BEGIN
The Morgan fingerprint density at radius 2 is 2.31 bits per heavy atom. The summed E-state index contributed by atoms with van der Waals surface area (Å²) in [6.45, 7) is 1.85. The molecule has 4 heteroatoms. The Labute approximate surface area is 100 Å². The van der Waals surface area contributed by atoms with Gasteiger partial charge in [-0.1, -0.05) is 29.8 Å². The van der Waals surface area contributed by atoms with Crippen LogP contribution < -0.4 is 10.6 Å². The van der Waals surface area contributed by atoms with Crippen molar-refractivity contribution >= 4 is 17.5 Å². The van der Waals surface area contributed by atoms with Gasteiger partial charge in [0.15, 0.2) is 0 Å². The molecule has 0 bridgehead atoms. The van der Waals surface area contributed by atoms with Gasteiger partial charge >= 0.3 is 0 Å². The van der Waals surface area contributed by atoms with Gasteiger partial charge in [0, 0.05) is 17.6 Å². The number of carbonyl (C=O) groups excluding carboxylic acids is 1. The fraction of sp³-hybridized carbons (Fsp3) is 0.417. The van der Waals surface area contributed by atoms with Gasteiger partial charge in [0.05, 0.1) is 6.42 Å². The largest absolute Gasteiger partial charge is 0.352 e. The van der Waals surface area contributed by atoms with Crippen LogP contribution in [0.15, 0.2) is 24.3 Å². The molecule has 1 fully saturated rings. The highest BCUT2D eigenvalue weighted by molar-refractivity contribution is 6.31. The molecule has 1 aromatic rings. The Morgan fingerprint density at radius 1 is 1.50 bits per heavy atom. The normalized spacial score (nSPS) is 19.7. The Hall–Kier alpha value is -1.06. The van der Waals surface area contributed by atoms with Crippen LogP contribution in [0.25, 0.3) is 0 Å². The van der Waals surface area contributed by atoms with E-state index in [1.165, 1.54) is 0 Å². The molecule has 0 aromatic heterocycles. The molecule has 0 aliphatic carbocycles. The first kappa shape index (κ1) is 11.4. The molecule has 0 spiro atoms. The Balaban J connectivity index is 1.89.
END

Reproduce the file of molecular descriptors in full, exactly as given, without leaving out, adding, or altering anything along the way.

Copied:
The Morgan fingerprint density at radius 2 is 2.31 bits per heavy atom. The summed E-state index contributed by atoms with van der Waals surface area (Å²) in [6.45, 7) is 1.85. The molecule has 4 heteroatoms. The Labute approximate surface area is 100 Å². The van der Waals surface area contributed by atoms with Gasteiger partial charge in [-0.1, -0.05) is 29.8 Å². The van der Waals surface area contributed by atoms with Crippen LogP contribution < -0.4 is 10.6 Å². The van der Waals surface area contributed by atoms with Crippen molar-refractivity contribution >= 4 is 17.5 Å². The van der Waals surface area contributed by atoms with Gasteiger partial charge in [0.15, 0.2) is 0 Å². The molecule has 0 bridgehead atoms. The van der Waals surface area contributed by atoms with Gasteiger partial charge >= 0.3 is 0 Å². The van der Waals surface area contributed by atoms with Gasteiger partial charge in [0, 0.05) is 17.6 Å². The number of carbonyl (C=O) groups excluding carboxylic acids is 1. The fraction of sp³-hybridized carbons (Fsp3) is 0.417. The van der Waals surface area contributed by atoms with Gasteiger partial charge in [0.05, 0.1) is 6.42 Å². The largest absolute Gasteiger partial charge is 0.352 e. The van der Waals surface area contributed by atoms with Crippen LogP contribution in [0.15, 0.2) is 24.3 Å². The molecule has 1 fully saturated rings. The highest BCUT2D eigenvalue weighted by molar-refractivity contribution is 6.31. The molecule has 1 aromatic rings. The Morgan fingerprint density at radius 1 is 1.50 bits per heavy atom. The normalized spacial score (nSPS) is 19.7. The Hall–Kier alpha value is -1.06. The van der Waals surface area contributed by atoms with Crippen LogP contribution in [0.25, 0.3) is 0 Å². The van der Waals surface area contributed by atoms with E-state index in [1.165, 1.54) is 0 Å². The molecule has 0 aromatic heterocycles. The molecule has 0 aliphatic carbocycles. The first kappa shape index (κ1) is 11.4. The molecule has 0 spiro atoms. The Balaban J connectivity index is 1.89.